1. Why is CSX Transportation Corp. rerouting oil trains through Virginia?

2. Why did Virginia’s Department of Emergency Management inform 16 counties and cities in Virginia of CSX’s plan?

3. How long will the trains run along the Norfolk Southern line that normally transports coal and freight, not oil?

4. List the oil train accidents described in the article.

5. The Wall Street Journal reported in September 2014:

Approximately 939,000 barrels of oil a day are transported by train to refineries on the coasts and along the Gulf of Mexico, about 11% of the total pumped in the U.S.”

Pipelines still carry most of the 8.5 million barrels of oil pumped every day in the U.S. And safety experts say pipelines have the best record of transporting crude without accident, despite a few big leaks like the one that left Mayflower, Ark., awash in heavy crude last year.

Activists opposed to the use of fossil fuels have focused on blocking pipelines in hopes of keeping oil in the ground (not extracting it all; not using oil for any reason)

a) What do you think: should the Obama administration and various state governments allow oil pipelines to be constructed to transport oil, or is it better to ship it by rail despite some accidents?
b) If you lived in one of the towns through which the crude oil trains will now travel, would you be concerned about possible accidents?  Explain your answer.
c) Ask a parent the same questions.

CHALLENGE  Read the entire Wall Street Journal article  “Railways Reshape the Crude Oil Market” at: studentnewsdaily.com/other/dangers-aside-railways-reshape-crude-market and answer the following:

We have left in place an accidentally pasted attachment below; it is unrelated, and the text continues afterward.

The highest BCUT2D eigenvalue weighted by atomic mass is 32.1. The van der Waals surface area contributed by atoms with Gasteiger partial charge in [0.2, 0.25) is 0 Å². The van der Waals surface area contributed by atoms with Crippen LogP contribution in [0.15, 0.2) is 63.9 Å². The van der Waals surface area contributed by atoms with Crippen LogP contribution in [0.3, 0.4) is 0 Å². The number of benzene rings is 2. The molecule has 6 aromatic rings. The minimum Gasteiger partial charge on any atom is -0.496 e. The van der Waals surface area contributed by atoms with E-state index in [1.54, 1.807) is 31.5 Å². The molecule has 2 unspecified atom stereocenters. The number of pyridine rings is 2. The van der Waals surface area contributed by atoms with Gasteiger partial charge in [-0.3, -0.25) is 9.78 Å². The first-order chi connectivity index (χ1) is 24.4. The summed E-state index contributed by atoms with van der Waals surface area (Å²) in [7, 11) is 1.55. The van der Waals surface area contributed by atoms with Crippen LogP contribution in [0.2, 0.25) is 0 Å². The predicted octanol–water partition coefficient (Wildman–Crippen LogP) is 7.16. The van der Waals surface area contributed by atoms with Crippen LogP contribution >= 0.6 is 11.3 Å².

a) Why are oil companies shipping their crude on trains instead of through pipelines if it is a little more expensive to transport this way?

b) Which two industries benefit from shipping crude oil by rail?

c) Which groups of people are not happy that crude oil has begun to be transported by rail, and the amount of it grows each year?

d) How is the government addressing the danger associated with shipping crude oil by rail?

e) If pipelines are much safer, why did oil companies start transporting crude by rail?

f) How did the idea for transporting crude by rail come about in 2006?


Delay/denial of approval for the Keystone XL Pipleine by President Obama has meant more hauling business for the Big Rails, especially Burlington Northern, now owned by liberal Democrat Warren Buffett’s company Berkshire Hathaway.  Liberal billionaire George Soros is supposedly involved, too, somehow, as reported by Time, January 2012.

Railways Reshape the Crude Oil Market:

Today, about 939,000 barrels of oil a day are riding the rails, about 11% of the total pumped in the U.S., according data from the federal Surface Transportation Board, chugging across plains and over bridges, rumbling through cities and towns on their way to refineries on the coasts and along the Gulf of Mexico. …

Initially conceived of as a stopgap measure until pipelines could be constructed, and plagued by high-profile safety problems, crude by rail has nevertheless become a permanent part of the nation’s energy infrastructure, experts say. Even pipeline companies have jumped into the rail business, building terminals to load and unload crude.

Behind the new industry are powerful economics. While it costs a bit more to ship petroleum on trains than through pipelines, railroads have the flexibility to deliver it to wherever it will fetch the highest prices. And capital expenses are far lower. Major railroads’ revenue for hauling crude has jumped from $25.8 million in 2008 to $2.15 billion in 2013, according to federal data.

The oil and rail industries have developed “a mutual dependence likely to continue for a long time,” said Ed Morse, global head of commodities research for Citigroup…

Read the entire Wall Street Journal article: studentnewsdaily.com/other/dangers-aside-railways-reshape-crude-market